Hormone replacement therapy is another option that can help relieve vaginal dryness. However, this type of treatment is not without potential risks, and you should speak with your gynecologist to see if this or other prescription options might be appropriate for you.

Finally, whether partnered or solo, regular vaginal stimulation enhances blood flow and maintains a healthy vagina.  As the saying goes, “use it or lose it!”
Always check in with your health care provider to optimize health and manage medications.


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I have to say that Revaree has change my sex life in every 2 days I use suppository for only 8 times now and it’s amazing my pain has gone I will continue to use it . Thanks again for my sex life is back alive again

Vanessa Johnson on

Excellent Article!!! Ladies remember, it’s summertime and when you take something to dry your eyes or nose for your pollen allergies, keep in mind, it will also dry your vagina. I wish someone would have told me this 30 years ago.

Nina Murphy on

I am half through my first box of vaginal suppositories for vaginal dryness and it has changed my life back to the girl I was years ago! I have cried to my Gyno and went to two specialist who put me on Gabapentin & estrogen cream none of these has helped with burning, itching intense pain! Ty so much how ever I happen to get this pop up on Facebook! I haven’t met anyone at my age of 60 that was in as much pain as I have been for years! I’ll just say to anyone give it a chance!

Sharon Gideon on

I have survived DCIS — breast cancer that was estrogen dependent. For five years I took femara to prevent my body from producing estrogen. However, no one told me of the possible side effects of doing this. I realized it would help prevent another estrogen dependent cancer so I felt safe. I was having absolutely no problems. A few months ago I experienced Lichen sklerosus and then a urinary tract infection which was treated with antibiotics. Then major discomfort in the vagina and vulva…my gyn prescribed Estradiol … an estrogen cream approved by my oncologist. What I am suggesting strongly is that if you have low estrogen or no estrogen as I experienced do not wait for your doctor to make a suggestion of using vaginal moisturizer. Be your own “doctor” and ask very soon to see if you should use a moisturizer now. Don’t wait for the symptoms. I had no problem and then did I ever have a problem with dryness … my gyn told me now that it may take six months before my vagina is back to “normal”. I am so thankful for Revaree which was suggested first by my oncologist. So don’t wait … ask your doctor now … I never knew this could be a major problem and hope to solve it in a few months.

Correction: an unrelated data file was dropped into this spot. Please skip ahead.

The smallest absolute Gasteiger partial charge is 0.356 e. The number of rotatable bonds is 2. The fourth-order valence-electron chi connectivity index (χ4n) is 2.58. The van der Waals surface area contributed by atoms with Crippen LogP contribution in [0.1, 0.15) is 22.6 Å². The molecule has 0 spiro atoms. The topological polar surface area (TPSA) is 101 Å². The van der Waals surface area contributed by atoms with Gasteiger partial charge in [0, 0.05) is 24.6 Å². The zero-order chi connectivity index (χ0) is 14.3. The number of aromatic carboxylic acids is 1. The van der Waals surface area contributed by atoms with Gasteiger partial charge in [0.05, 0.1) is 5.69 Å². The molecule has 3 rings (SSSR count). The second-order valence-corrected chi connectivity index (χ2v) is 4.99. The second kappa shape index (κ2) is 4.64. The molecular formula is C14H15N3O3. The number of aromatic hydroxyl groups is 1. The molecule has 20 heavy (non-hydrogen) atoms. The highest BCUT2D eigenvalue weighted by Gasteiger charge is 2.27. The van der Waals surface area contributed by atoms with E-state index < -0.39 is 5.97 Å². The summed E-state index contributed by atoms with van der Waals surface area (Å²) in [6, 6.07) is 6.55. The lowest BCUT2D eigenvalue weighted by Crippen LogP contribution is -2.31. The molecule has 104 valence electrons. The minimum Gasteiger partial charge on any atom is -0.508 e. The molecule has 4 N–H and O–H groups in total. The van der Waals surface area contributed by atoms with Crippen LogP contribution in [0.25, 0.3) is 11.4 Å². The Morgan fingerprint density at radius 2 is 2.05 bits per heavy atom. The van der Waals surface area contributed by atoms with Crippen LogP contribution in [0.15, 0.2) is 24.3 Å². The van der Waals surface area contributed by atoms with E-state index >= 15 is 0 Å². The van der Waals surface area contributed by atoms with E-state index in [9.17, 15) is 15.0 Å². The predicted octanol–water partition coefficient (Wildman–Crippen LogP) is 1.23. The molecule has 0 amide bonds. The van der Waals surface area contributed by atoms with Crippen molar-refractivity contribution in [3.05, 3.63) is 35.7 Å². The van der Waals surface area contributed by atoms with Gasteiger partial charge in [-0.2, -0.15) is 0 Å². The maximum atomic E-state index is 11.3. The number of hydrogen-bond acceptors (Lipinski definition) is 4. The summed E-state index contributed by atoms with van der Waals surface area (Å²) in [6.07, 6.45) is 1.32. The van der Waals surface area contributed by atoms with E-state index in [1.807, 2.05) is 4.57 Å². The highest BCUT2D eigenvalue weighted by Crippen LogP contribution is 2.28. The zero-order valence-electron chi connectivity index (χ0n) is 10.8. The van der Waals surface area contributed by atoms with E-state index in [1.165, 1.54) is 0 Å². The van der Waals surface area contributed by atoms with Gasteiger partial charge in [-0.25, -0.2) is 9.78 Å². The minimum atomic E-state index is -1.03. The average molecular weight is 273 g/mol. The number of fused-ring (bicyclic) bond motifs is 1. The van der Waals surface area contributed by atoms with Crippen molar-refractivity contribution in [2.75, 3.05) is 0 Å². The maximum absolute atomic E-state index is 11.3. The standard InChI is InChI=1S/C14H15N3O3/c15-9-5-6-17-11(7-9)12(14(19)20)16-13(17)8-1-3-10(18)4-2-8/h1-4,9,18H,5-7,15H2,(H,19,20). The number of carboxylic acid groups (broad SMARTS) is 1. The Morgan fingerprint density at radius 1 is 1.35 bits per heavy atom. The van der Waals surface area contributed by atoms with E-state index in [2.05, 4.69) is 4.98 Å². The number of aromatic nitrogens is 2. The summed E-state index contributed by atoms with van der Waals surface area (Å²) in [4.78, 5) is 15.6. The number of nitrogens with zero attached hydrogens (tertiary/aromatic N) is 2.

Susan on

Great article and tips for women experiencing these issues.

Maria Quinn on

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* These statements have not been evaluated by the Food and Drug Administration. This product is not intended to diagnose, treat, cure, or prevent any disease.